How would you define magic on the cricket field? Would you cite the pristine elegance of Sachin Tendulkar’s straight drives or the deadly precision of Lasith Malinga’s yorkers? Or would you refer to the imperious flicks of Virat Kohli over mid-wicket? Or maybe the bamboozling doosras of Muttiah Muralitharan that somehow kissed the batter’s outside edge ?
Or would these be more appropriate definitions of cricketing excellence instead? Because to find magic you might have to look somewhere else.
For me, that somewhere else was the fingers of a stocky Australian who could make a cricket ball scoot and slide, dip and dart, bounce and bite. And yes, he could spin it, too, like nobody else before or since.
He was Shane Warne, a cricketing magician without equal.
Warne was only 52 and his passing plunged the cricketing fraternity into shockTT archives
Staring in disbelief
It was just past eight on the evening of March 4 when a screenshot on WhatsApp informed me that Shane Warne was no more. The legendary leg-spinner had apparently succumbed to a heart attack. He was only 52. It was the kind of moment that many of us have become accustomed to in the digital age. News of a celebrity’s premature death, which eventually turns out to be false, another cog in the wheel of misinformation on social media.
Except this time it was true. Warne was well and truly dead. A quick flick of the fingers, grimly ironic in this context, confirmed the tragic information. It had only been half a day since I had seen Warne’s tribute to the late Rodney Marsh on Twitter. Soon enough, thousands of them were pouring in for Warne himself.
I kept staring in disbelief, wondering how to process what came as a shock and a surprise. To my knowledge, Warne had not been ill or ailing. There had been no way to predict that the next name of the list of cricket’s most heartbreaking losses would be his, the man who spun his way into the dreams of so many, urging them to pick up a ball and give it a “good, ol’ rip”.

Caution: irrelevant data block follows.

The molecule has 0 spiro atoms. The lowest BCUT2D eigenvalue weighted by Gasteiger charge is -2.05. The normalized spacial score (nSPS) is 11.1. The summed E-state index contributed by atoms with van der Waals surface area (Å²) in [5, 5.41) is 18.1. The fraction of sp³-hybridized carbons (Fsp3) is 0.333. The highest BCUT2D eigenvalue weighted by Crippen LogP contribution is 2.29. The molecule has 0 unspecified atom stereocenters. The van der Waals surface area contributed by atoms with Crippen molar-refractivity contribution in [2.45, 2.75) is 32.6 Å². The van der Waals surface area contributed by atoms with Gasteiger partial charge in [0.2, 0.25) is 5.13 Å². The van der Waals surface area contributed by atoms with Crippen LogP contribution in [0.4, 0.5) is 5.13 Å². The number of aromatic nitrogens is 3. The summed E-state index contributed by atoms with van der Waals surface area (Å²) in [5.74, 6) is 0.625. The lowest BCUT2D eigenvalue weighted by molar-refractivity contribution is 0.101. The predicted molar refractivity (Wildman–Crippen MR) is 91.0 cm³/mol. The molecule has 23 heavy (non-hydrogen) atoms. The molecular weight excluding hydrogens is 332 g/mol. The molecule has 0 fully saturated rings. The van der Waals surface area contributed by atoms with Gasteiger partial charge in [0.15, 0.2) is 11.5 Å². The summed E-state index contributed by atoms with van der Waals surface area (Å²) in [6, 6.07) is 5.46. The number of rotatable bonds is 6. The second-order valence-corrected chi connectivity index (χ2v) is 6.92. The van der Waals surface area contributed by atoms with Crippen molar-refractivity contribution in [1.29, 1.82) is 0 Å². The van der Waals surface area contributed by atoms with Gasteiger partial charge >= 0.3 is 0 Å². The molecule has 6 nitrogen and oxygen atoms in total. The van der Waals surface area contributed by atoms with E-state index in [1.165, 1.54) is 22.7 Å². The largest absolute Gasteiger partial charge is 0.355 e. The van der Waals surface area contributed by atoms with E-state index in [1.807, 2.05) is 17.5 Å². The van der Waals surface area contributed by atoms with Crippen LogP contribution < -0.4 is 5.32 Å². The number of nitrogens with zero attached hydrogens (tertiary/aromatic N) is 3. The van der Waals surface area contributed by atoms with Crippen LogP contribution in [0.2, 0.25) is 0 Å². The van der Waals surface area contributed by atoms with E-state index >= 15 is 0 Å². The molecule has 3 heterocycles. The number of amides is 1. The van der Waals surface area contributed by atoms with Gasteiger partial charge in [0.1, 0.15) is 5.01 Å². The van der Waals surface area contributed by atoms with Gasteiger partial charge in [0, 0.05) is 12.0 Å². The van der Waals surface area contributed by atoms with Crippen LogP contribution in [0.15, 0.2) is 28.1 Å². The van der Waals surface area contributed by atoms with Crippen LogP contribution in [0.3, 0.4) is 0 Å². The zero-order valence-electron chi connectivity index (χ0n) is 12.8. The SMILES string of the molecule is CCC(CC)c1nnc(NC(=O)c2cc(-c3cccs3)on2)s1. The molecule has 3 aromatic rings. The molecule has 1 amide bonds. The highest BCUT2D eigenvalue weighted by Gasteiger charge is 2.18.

Early morning magic
I can still vividly recall waking up in the early hours of winter mornings (summer in Australia) just to watch Warne bowl. I may have only seen Warne’s utterly inexplicable dismissal of Mike Gatting in 1993, also known as the “Ball of the Century”, on YouTube, but I managed to witness his similarly bewitching delivery to Andrew Strauss on Boxing Day in 2006 live on television. It was the sort of ball that tempts bat and pad before eluding both to shatter the stumps, the sort of ball Warne could produce on demand. The one that had Strauss’s name on it was also Warne’s 700th Test scalp. Only Sri Lanka’s Muralitharan would go on to have more.
The Warne-Murali debate was crystal clear for me. The off-spinner may have been the more versatile bowler, but it was Warne who had the magic, even if most of his variations, including the self-proclaimed zooter, existed mostly in the batsman’s head. Warne’s magic was not just a product of mastering the notoriously tricky art of leg-spin, assuming complete control over the way the ball would leave the hand with a grunt, the revolutions it underwent before landing on the pitch, the way it would turn at the last millisecond and make even the greatest of batters look like rookies from school. Warne’s magic was also about mastering the zinc cream-infused artifice of Warne himself, the way he would approach the crease without ever running in his run-up, the way his lips would anticipate his latest victim, the way his body language would dictate who is the boss.
Warne’s personality, as much as his bowling, oozed dominance without ever reeking of arrogance. His aura would banish the remnants of sleep from my eyes and make me believe that something remarkable could unfold at any moment. It was like watching a painter manoeuvre their brush or a ballerina twirl. Whenever Warne approached the crease, every movement mattered. Blink and you could miss something special.
Warne versus Tendulkar
Don Bradman flanked by Warne and Sachin TendulkarTT archives
Perhaps no batsman-bowler rivalry in modern cricket has matched the hype generated by the iconic face-offs between Warne and Tendulkar, which regularly featured as the headline acts of India-Australia clashes for close to two decades. In 1998, the rivalry attained its peak, with both cricketers entering the prime of their careers. But for all of Warne’s talent and passion, it was Tendulkar who invariably had the upper hand, be it in the sweltering heat of Chennai or in the midst of a desert storm in Sharjah.